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Re: [Pali] Re: di.t.the di.t.thavaaditaa

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  • P G Dave
    Dear Karen, Keeping language and grammar apart for a moment, I was just wondering how as a meditator you would differentiate in practice, contemplating the
    Message 1 of 11 , Apr 13, 2007
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      Dear Karen,

      Keeping language and grammar apart for a moment, I was just wondering how as
      a meditator you would differentiate in practice, "contemplating the body as
      the body" AND "contemplating the body in the body" and attempt one or the
      other if the two were indeed different in practice.

      thanks.
      metta,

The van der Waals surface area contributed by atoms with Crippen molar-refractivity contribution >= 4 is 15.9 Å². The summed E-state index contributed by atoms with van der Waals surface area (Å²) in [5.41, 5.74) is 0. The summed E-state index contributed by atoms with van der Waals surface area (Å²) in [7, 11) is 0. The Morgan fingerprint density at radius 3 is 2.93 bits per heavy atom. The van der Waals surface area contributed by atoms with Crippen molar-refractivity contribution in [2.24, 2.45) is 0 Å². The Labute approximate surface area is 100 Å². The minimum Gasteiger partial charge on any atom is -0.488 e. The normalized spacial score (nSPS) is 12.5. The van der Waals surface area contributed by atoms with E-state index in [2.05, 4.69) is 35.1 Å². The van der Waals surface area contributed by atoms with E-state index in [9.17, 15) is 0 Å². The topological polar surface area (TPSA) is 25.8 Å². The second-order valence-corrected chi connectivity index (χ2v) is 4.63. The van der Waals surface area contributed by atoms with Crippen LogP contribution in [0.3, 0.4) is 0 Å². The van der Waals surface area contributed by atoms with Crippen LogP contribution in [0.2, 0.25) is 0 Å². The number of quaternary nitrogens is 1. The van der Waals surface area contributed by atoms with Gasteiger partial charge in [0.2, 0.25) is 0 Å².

P G Dave

      _________________________________________________________

      On 4/13/07, Piya Tan <dharmafarer@...> wrote:
      >
      > Dear Keren,
      >
      > Interesting issue here, but it really depends on where your emphasis is.
      > Are you in for purely Pali grammar, or Pal in the service of understanding
      > the Dharma. Of course, most of them time, the two happily coincide, but
      > there are occasions like this when the mettle of a translator or reader is
      > tested.
      >
      > The answer lies in understanding the Malunkyaputta Teaching given in
      > the Malunkyaputta Sutta (S 35.95).
      >
      > The translator or reader has now to decide how best to express it in
      > English so that he (and others hopefully) will understand the correct